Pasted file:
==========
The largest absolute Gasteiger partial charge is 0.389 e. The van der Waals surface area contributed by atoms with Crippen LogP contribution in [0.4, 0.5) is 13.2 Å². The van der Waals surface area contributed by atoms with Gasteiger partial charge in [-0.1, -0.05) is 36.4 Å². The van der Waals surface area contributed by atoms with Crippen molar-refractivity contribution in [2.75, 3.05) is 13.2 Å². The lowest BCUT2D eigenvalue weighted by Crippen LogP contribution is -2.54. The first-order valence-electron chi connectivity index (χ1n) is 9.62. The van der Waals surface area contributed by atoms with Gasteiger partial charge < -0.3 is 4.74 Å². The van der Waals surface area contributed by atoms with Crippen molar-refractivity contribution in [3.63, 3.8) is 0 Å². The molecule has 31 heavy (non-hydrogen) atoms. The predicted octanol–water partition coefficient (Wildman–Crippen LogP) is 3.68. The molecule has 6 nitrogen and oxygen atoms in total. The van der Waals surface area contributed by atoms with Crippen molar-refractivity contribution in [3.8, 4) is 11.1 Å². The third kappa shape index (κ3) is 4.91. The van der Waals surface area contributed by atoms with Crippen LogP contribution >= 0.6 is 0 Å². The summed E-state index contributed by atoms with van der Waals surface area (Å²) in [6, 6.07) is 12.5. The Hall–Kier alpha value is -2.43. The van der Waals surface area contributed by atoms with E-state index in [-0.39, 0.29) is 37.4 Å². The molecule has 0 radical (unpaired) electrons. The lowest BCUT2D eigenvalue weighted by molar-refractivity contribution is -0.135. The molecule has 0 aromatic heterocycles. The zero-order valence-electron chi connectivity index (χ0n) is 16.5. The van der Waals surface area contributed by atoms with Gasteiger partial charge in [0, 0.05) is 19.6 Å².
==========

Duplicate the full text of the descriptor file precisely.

The largest absolute Gasteiger partial charge is 0.389 e. The van der Waals surface area contributed by atoms with Crippen LogP contribution in [0.4, 0.5) is 13.2 Å². The van der Waals surface area contributed by atoms with Gasteiger partial charge in [-0.1, -0.05) is 36.4 Å². The van der Waals surface area contributed by atoms with Crippen molar-refractivity contribution in [2.75, 3.05) is 13.2 Å². The lowest BCUT2D eigenvalue weighted by Crippen LogP contribution is -2.54. The first-order valence-electron chi connectivity index (χ1n) is 9.62. The van der Waals surface area contributed by atoms with Gasteiger partial charge < -0.3 is 4.74 Å². The van der Waals surface area contributed by atoms with Crippen molar-refractivity contribution in [3.63, 3.8) is 0 Å². The molecule has 31 heavy (non-hydrogen) atoms. The predicted octanol–water partition coefficient (Wildman–Crippen LogP) is 3.68. The molecule has 6 nitrogen and oxygen atoms in total. The van der Waals surface area contributed by atoms with Crippen molar-refractivity contribution in [3.8, 4) is 11.1 Å². The third kappa shape index (κ3) is 4.91. The van der Waals surface area contributed by atoms with Crippen LogP contribution >= 0.6 is 0 Å². The summed E-state index contributed by atoms with van der Waals surface area (Å²) in [6, 6.07) is 12.5. The Hall–Kier alpha value is -2.43. The van der Waals surface area contributed by atoms with E-state index in [-0.39, 0.29) is 37.4 Å². The molecule has 0 radical (unpaired) electrons. The lowest BCUT2D eigenvalue weighted by molar-refractivity contribution is -0.135. The molecule has 0 aromatic heterocycles. The zero-order valence-electron chi connectivity index (χ0n) is 16.5. The van der Waals surface area contributed by atoms with Gasteiger partial charge in [0, 0.05) is 19.6 Å².